Contacting A Birth Parent

QUESTION

I need to know whether I should attempt to contact my birth father, age 54, and half brothers. I am 37 years old. We have never met but they all know about me. The last time my birth father had contact with me was when I was 2 years old. I recently located one of my half brothers and he and his family live near my home.

My maternal grandmother raised me, from birth. My birth mother spoke with my birth father occasionally during my life. Her last contact with him was in the year 2000. He resides close to me. I have done research and know their addresses.

I would just like to see if I look like them or if we have any common interests. I am gay and I believe that both brothers are heterosexual.

I am very stable, professionally successful and self-reliant. I am fearful of rejection. I have always felt a sense of rejection deep inside my soul although I was always loved and had a good childhood.

ANSWER

JILL:
That is a lot of people to try and connect with and will at best be draining. You need to lay a strong emotionally foundation. So first let’s take care of you.
1. Where your father is concerned your feelings of rejection are understandable, as is your fear of possible further rejection from your father if you meet him. The best place to start is just being in the truth of those two feelings. Give yourself permission to feel them. Then breathe a deep cleansing breath as you take them in.
2. Take time to be proud of the “stable and professionally successful and self reliant person that you are today”. That will be the inner reserve that you will need to draw on.
3. Accept the fact that your desire to meet your father & half brothers is not an act of disloyalty to those who gave you a loving childhood.

One or all of these initial steps may take the support of good friends and if you have a partner share your thoughts with him. Consider support groups or a counselor, the important thing is that you don’t make any move to contact your father until you are feeling as whole and strong as possible.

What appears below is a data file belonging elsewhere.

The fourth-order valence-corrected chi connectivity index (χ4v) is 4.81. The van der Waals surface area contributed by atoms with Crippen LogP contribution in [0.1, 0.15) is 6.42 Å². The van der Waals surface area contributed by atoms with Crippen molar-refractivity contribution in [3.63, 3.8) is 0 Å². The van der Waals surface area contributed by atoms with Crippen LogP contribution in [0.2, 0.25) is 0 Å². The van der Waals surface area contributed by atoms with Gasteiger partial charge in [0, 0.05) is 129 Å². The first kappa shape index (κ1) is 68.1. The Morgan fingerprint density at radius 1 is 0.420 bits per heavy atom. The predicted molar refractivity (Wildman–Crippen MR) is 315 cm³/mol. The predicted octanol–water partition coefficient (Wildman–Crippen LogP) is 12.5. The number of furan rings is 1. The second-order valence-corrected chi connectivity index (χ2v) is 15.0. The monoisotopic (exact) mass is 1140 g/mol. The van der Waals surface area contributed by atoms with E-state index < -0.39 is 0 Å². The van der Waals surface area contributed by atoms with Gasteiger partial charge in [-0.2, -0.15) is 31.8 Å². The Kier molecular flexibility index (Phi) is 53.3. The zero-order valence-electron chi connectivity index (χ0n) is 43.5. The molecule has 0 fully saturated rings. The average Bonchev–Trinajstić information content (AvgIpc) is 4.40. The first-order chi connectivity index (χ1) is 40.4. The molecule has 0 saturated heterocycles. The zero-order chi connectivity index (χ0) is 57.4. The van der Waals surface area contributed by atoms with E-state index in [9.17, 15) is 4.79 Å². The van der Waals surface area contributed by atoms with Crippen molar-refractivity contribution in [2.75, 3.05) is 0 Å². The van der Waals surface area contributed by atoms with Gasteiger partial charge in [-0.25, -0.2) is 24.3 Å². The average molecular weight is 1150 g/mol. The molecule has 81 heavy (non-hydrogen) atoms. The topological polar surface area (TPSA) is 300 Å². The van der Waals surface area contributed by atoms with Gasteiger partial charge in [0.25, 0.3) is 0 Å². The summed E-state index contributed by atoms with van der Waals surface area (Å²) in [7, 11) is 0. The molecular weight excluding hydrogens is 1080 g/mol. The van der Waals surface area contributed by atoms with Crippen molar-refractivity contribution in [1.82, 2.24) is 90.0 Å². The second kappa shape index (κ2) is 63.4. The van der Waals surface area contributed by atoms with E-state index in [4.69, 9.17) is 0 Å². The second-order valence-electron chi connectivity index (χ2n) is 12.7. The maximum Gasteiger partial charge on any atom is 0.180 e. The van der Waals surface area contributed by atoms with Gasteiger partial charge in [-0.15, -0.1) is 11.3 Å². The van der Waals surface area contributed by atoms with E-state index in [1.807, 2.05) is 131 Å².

4. When you feel ready to proceed (and there is no rush) you need to honestly review why you want to meet them. What are your expectations? I respect that you wrote “I would just like to see if I look like them or if we have any common interests.” On an intellectual level those words are true and genuine but meeting them is going to arouse emotions and you need to know how to deal with them. Is there a desire to reunite and stay connected on a regular basis? You need to be honest with yourself so that you can cope and so that the loving people who are in your life now know how they can best support you.

Only after this mental inventory will you be able to decide if you should contact them. If you choose to proceed, you might consider phoning first to see if they want to meet. Appearing on someone’s door step can be a shock to the person answering the door and their reaction might not be the best one. A phone call might be a better way to ease into a conversation. If you can only contact them in person be prepared for their reaction and don’t push. Have a card with your contact information on it and hand it to them with a “Get in touch with me if you want to.”

I wish you luck on this journey and hope that your father and half brothers want to get to know the person that you are.

VICKI:
Jill answered your question perfectly, I would like to talk about the deep sense of rejection that you feel within.